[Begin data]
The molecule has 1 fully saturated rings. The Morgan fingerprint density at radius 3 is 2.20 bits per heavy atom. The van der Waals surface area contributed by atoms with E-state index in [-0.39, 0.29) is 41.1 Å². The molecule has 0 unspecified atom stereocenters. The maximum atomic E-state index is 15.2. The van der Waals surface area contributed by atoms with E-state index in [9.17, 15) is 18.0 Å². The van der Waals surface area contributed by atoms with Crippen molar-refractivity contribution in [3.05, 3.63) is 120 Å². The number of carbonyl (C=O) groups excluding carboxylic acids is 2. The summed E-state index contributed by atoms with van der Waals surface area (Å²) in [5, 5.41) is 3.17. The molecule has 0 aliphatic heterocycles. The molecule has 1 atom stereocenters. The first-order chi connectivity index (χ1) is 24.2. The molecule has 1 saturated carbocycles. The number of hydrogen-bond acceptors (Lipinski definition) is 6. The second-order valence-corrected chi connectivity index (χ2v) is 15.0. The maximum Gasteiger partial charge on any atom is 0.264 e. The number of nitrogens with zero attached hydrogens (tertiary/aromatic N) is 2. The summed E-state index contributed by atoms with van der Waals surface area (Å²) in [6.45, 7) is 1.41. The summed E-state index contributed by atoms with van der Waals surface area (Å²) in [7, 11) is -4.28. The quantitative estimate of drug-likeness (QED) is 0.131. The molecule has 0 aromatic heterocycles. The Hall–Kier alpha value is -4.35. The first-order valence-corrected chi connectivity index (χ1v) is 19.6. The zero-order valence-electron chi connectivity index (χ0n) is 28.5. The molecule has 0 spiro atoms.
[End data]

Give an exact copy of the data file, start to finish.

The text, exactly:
The molecule has 1 fully saturated rings. The Morgan fingerprint density at radius 3 is 2.20 bits per heavy atom. The van der Waals surface area contributed by atoms with E-state index in [-0.39, 0.29) is 41.1 Å². The molecule has 0 unspecified atom stereocenters. The maximum atomic E-state index is 15.2. The van der Waals surface area contributed by atoms with E-state index in [9.17, 15) is 18.0 Å². The van der Waals surface area contributed by atoms with Crippen molar-refractivity contribution in [3.05, 3.63) is 120 Å². The number of carbonyl (C=O) groups excluding carboxylic acids is 2. The summed E-state index contributed by atoms with van der Waals surface area (Å²) in [5, 5.41) is 3.17. The molecule has 0 aliphatic heterocycles. The molecule has 1 atom stereocenters. The first-order chi connectivity index (χ1) is 24.2. The molecule has 1 saturated carbocycles. The number of hydrogen-bond acceptors (Lipinski definition) is 6. The second-order valence-corrected chi connectivity index (χ2v) is 15.0. The maximum Gasteiger partial charge on any atom is 0.264 e. The number of nitrogens with zero attached hydrogens (tertiary/aromatic N) is 2. The summed E-state index contributed by atoms with van der Waals surface area (Å²) in [6.45, 7) is 1.41. The summed E-state index contributed by atoms with van der Waals surface area (Å²) in [7, 11) is -4.28. The quantitative estimate of drug-likeness (QED) is 0.131. The molecule has 0 aromatic heterocycles. The Hall–Kier alpha value is -4.35. The first-order valence-corrected chi connectivity index (χ1v) is 19.6. The zero-order valence-electron chi connectivity index (χ0n) is 28.5. The molecule has 0 spiro atoms.